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Newfoundland’s left needs new life

By: | January 12, 2015

The departure of Lorraine Michael marks the end of a difficult period for the New Democrats. It also offers an opportunity to invigorate the party with a truly left politics.

Adam Riggio
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The Newfoundland and Labrador NDP caucus at a town hall on minimum wage, St. John's, 2014. (L-R): George Murphy, Lorraine Michael, Gerry Rogers. Photo by Justin Brake.

Lorraine Michael stepped down from her post as leader of Newfoundland and Labrador’s New Democratic Party this week. Her decision was a long time coming, and will likely be inadequate to defend the provincial NDP’s current rump of a caucus in this year’s election. Michael leaves her party in shambles, broken for the last two years by her own poor decisions and those of all its MHAs elected in 2011.

A number of people, including some activists from outside the party’s upper echelons, are musing a run for the leadership. I encourage them to do so because the NDP needs the kind of shakeup that being led by a quick-witted, intelligent, idealistic activist would deliver.

From triumph to implosion

Lorraine Michael has been leader of the provincial NDP since 2006. She has long been an activist for women’s rights and the poor, and stands for the values that continue to animate that political party. Her party elected five members to the House of Assembly in 2011, more than the NDP had ever achieved.

One candidate, Gerry Rogers, defeated a cabinet minister, and the election in one south coast rural district came within less than 50 votes of defeating another. Chris Mitchelmore was elected on the Northern Peninsula. Michael’s own popularity came to eclipse that of the Conservative premier and the Liberal opposition leader. The NDP’s fortunes had never looked brighter.

But two years later, everything fell to pieces. Dale Kirby led the other three MHAs in a written call for a leadership review. Michael responded by airing the entire conflict in the news media. Rogers and Murphy immediately backed down from the letter’s position under the pressure of popular scrutiny, claiming that they did not know that a leadership review would require Michael to step down. A humiliated Kirby eventually left the NDP. He and Mitchelmore sat as independents, then eventually joined the Liberal caucus.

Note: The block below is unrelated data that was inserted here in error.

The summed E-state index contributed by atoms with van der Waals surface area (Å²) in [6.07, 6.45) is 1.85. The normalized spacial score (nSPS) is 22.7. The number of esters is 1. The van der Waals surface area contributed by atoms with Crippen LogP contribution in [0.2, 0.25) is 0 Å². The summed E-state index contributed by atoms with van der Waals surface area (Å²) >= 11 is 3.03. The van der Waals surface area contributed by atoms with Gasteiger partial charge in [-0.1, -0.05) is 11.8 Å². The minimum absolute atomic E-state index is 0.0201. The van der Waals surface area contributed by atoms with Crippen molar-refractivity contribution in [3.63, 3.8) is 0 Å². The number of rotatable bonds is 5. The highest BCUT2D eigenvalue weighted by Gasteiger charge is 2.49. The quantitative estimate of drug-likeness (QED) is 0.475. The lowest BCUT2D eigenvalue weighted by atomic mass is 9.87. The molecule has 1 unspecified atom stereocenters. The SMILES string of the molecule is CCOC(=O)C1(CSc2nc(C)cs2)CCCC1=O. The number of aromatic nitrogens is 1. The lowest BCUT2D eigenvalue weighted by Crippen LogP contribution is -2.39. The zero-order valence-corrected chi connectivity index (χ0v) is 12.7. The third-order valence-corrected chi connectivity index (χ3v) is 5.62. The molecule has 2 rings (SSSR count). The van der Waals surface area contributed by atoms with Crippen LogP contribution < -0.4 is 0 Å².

Newfoundland’s NDP was trounced in a series of by-elections over the following year, all of which have favoured the Liberal party. The caucus revolt made every elected NDP member appear a fool. Michael was clumsy enough to air her party’s dirty laundry in public. Kirby didn’t know how to lead a proper caucus uprising, and Mitchelmore looked like his lapdog. Rogers and Murphy seemed not to know the rules of their own party. The caucus has lost much of its credibility to push progressive agendas.

The NDP needs a completely new approach and image, and a smart activist leader dedicated to the ideals of progressive politics.

Progressive politics in social movements

Occupy. Growing income inequality throughout Canada is the outcome of both Conservative and Liberal policies informed by the national neo-liberal intellectual establishment at think tanks like the Fraser Institute and the MacDonald-Laurier Institute.

Parroting these intellectual extremists, our government’s leaders have cut taxes on the wealthy, undermined workers’ rights and their ability to organize, destroyed government powers to gather workable data about our society, and slashed services that help people escape poverty. The shrinking demand of a poorer population is slowly hobbling our economy.